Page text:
Every October I feel compelled to do something, to share something, to acknowledge, that like it or not, I am a representative of a community of which I would never have chosen, but am very grateful to be a part.  While public speaking does not come naturally to me, I could not say no when my 15 year old daughter asked me to share my story at a breast cancer awareness event at her high school this past week.  This month being dedicated to celebrating survivors, honoring those we have lost, raising funds and awareness, I’d like to share my story and some thoughts with all of you, members of another of my cherished communities, my FiT Family.


When I’m asked about my story, I struggle with where to start as breast cancer has been an unwelcome companion of sorts for most of my life.  


I was 9 years old when my mother was diagnosed with breast cancer at the age of 36 and had a single mastectomy.  I was 11 when she had a recurrence and underwent a year’s worth of chemo with a course of radiation mixed in.  This was before breast cancer awareness was a thing.  There was no internet to speak of, nor breast cancer organizations, that offered support to her nor my family.  My mother’s diagnosis and subsequent treatment were spoken about in whispers.  Hard to imagine, with how openly it is spoken about these days, but back then, it was the ‘c’ word.  


I remember being terrified and helpless with my only support being my immediate family and my best friend, who while wise, was also 9 years old.  I am happy to report that my mother, who is now a 3 time cancer survivor, recently celebrated her 75th birthday!


As our family’s experience with cancer moved into the rearview mirror, I went about my life.  I knew I was supposed to do self exams but, if I’m being honest, I was not particularly vigilant about them.  


In 1994, the breast cancer gene was discovered.  I was a sophomore in college, and my sister was preparing to start business school.  Our mother spoke to her doctor,  who practiced out of a major cancer institution in New York City, to ask about testing for the gene. She was told not to worry about it since she was the first woman in our family to be diagnosed with breast cancer.  We all breathed a sigh of relief.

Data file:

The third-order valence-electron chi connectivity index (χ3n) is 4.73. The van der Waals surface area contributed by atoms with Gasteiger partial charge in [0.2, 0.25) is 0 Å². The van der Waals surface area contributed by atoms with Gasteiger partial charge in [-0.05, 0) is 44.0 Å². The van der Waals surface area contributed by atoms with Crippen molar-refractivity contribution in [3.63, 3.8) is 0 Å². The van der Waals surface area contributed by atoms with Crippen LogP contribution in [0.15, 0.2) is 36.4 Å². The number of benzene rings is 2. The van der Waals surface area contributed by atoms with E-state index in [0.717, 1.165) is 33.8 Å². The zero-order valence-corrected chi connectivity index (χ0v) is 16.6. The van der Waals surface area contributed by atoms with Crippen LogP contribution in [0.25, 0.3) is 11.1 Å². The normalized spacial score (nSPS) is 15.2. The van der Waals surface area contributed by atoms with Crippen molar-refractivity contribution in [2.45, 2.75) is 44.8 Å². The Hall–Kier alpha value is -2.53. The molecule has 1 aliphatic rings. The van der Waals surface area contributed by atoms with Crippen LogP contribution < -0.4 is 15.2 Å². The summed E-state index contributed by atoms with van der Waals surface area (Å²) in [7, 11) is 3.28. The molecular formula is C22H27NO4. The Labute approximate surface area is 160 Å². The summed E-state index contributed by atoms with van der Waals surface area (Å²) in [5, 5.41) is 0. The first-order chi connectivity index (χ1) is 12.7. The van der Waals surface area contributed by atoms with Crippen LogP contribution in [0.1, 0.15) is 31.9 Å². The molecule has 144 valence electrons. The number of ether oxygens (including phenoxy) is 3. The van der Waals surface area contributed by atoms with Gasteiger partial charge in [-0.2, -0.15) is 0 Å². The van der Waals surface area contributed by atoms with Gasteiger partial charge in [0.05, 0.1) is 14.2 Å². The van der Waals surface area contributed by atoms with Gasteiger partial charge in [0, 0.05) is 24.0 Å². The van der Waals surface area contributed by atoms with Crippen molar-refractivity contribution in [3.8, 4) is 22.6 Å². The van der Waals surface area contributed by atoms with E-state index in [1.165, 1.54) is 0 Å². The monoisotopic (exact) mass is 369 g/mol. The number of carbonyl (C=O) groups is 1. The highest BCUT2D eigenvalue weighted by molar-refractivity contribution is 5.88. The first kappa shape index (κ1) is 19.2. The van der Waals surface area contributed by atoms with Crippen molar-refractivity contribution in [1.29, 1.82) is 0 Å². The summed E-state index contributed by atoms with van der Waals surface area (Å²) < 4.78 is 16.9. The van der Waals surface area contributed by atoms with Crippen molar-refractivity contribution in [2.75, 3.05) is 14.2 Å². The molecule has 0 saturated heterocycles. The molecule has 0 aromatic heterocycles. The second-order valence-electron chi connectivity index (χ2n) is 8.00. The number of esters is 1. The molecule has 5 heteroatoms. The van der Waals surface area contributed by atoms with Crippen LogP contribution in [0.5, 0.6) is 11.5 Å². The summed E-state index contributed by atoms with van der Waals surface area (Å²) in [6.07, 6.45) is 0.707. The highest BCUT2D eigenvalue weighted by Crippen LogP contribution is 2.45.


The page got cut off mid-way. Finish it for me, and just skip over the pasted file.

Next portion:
Fast forward a few years and I am now 29 years old.  That year I got engaged to the love of my life, trained for and completed my first (and only) Ironman triathlon and was diagnosed with breast cancer … in that order. Ironman, for those of you who don’t know, is a 2.4 mile swim, followed by a 112 mile bike ride, followed by a 26.2 mile run- yes, all in the same day:) Suffice it to say, I was arguably in the best shape of my life and looking forward to my wedding in 6 months time.  


One afternoon, a few weeks after the race I was getting changed after a workout.  As I performed the contortions required to get out of my sports bra, my fingers grazed a lump that I hadn’t noticed before. I will spare you all the details but suffice it to say my doctors didn’t expect a healthy 29 year old in great shape to present with breast cancer. No mammogram was ordered, no ultrasound, no MRI. I was sent home with a recommendation to use hot compresses and triple antibiotic ointment. With the lump still there after following the doctor’s recommendation for a few weeks, I returned and asked if it could be removed. This request likely saved my life. Had I known then what I know now, I would have asked for imaging not surgery but, as it turned out, surgery was inevitable anyway. 


Following my diagnosis,  I received chemotherapy, lost all my hair, got married having a wigs optional wedding, and underwent radiation treatment – again, in that order. Six months after completing treatment, we learned we were pregnant with our son, Jake. Next month will mark 19 years of survivorship.